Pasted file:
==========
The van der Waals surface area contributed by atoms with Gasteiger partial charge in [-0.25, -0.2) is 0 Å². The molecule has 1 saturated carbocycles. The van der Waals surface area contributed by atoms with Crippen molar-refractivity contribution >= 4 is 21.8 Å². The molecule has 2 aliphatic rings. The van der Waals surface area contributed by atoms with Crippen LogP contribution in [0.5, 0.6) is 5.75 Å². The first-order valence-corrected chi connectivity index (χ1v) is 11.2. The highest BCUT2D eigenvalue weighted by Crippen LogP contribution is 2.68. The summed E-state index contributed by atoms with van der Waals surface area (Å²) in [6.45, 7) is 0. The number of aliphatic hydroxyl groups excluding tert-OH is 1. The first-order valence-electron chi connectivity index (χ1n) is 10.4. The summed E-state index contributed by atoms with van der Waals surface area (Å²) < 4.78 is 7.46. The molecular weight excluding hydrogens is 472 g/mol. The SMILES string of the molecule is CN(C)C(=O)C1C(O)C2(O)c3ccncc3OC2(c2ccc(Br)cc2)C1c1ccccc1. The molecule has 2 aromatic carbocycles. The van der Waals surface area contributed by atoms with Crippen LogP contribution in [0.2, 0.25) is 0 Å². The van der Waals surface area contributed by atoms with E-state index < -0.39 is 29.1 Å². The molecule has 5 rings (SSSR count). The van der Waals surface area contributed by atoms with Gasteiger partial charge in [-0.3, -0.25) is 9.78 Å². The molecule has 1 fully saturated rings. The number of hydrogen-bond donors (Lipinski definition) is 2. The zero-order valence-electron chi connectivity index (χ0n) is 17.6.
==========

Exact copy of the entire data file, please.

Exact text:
The van der Waals surface area contributed by atoms with Gasteiger partial charge in [-0.25, -0.2) is 0 Å². The molecule has 1 saturated carbocycles. The van der Waals surface area contributed by atoms with Crippen molar-refractivity contribution >= 4 is 21.8 Å². The molecule has 2 aliphatic rings. The van der Waals surface area contributed by atoms with Crippen LogP contribution in [0.5, 0.6) is 5.75 Å². The first-order valence-corrected chi connectivity index (χ1v) is 11.2. The highest BCUT2D eigenvalue weighted by Crippen LogP contribution is 2.68. The summed E-state index contributed by atoms with van der Waals surface area (Å²) in [6.45, 7) is 0. The number of aliphatic hydroxyl groups excluding tert-OH is 1. The first-order valence-electron chi connectivity index (χ1n) is 10.4. The summed E-state index contributed by atoms with van der Waals surface area (Å²) < 4.78 is 7.46. The molecular weight excluding hydrogens is 472 g/mol. The SMILES string of the molecule is CN(C)C(=O)C1C(O)C2(O)c3ccncc3OC2(c2ccc(Br)cc2)C1c1ccccc1. The molecule has 2 aromatic carbocycles. The van der Waals surface area contributed by atoms with Crippen LogP contribution in [0.2, 0.25) is 0 Å². The van der Waals surface area contributed by atoms with E-state index < -0.39 is 29.1 Å². The molecule has 5 rings (SSSR count). The van der Waals surface area contributed by atoms with Gasteiger partial charge in [-0.3, -0.25) is 9.78 Å². The molecule has 1 fully saturated rings. The number of hydrogen-bond donors (Lipinski definition) is 2. The zero-order valence-electron chi connectivity index (χ0n) is 17.6.